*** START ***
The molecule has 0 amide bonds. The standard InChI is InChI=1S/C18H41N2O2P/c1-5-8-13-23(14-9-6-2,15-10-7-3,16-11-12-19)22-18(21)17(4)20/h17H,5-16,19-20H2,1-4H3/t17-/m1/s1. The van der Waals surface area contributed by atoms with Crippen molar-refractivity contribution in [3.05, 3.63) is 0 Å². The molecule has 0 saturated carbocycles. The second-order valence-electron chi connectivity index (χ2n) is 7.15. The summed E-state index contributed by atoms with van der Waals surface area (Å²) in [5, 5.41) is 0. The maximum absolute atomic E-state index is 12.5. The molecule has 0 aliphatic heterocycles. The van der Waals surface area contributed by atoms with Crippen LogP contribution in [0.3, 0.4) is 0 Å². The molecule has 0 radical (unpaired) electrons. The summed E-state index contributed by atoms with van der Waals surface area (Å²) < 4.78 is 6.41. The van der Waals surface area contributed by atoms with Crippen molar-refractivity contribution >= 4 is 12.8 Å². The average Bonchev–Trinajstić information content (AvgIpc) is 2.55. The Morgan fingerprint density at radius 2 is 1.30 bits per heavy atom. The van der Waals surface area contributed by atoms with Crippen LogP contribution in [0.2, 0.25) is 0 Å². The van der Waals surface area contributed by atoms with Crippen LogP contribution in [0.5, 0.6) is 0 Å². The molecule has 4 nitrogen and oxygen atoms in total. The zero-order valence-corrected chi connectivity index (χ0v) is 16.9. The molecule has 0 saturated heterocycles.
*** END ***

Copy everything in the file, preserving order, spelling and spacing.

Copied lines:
The molecule has 0 amide bonds. The standard InChI is InChI=1S/C18H41N2O2P/c1-5-8-13-23(14-9-6-2,15-10-7-3,16-11-12-19)22-18(21)17(4)20/h17H,5-16,19-20H2,1-4H3/t17-/m1/s1. The van der Waals surface area contributed by atoms with Crippen molar-refractivity contribution in [3.05, 3.63) is 0 Å². The molecule has 0 saturated carbocycles. The second-order valence-electron chi connectivity index (χ2n) is 7.15. The summed E-state index contributed by atoms with van der Waals surface area (Å²) in [5, 5.41) is 0. The maximum absolute atomic E-state index is 12.5. The molecule has 0 aliphatic heterocycles. The van der Waals surface area contributed by atoms with Crippen LogP contribution in [0.3, 0.4) is 0 Å². The molecule has 0 radical (unpaired) electrons. The summed E-state index contributed by atoms with van der Waals surface area (Å²) < 4.78 is 6.41. The van der Waals surface area contributed by atoms with Crippen molar-refractivity contribution >= 4 is 12.8 Å². The average Bonchev–Trinajstić information content (AvgIpc) is 2.55. The Morgan fingerprint density at radius 2 is 1.30 bits per heavy atom. The van der Waals surface area contributed by atoms with Crippen LogP contribution in [0.2, 0.25) is 0 Å². The van der Waals surface area contributed by atoms with Crippen LogP contribution in [0.5, 0.6) is 0 Å². The molecule has 4 nitrogen and oxygen atoms in total. The zero-order valence-corrected chi connectivity index (χ0v) is 16.9. The molecule has 0 saturated heterocycles.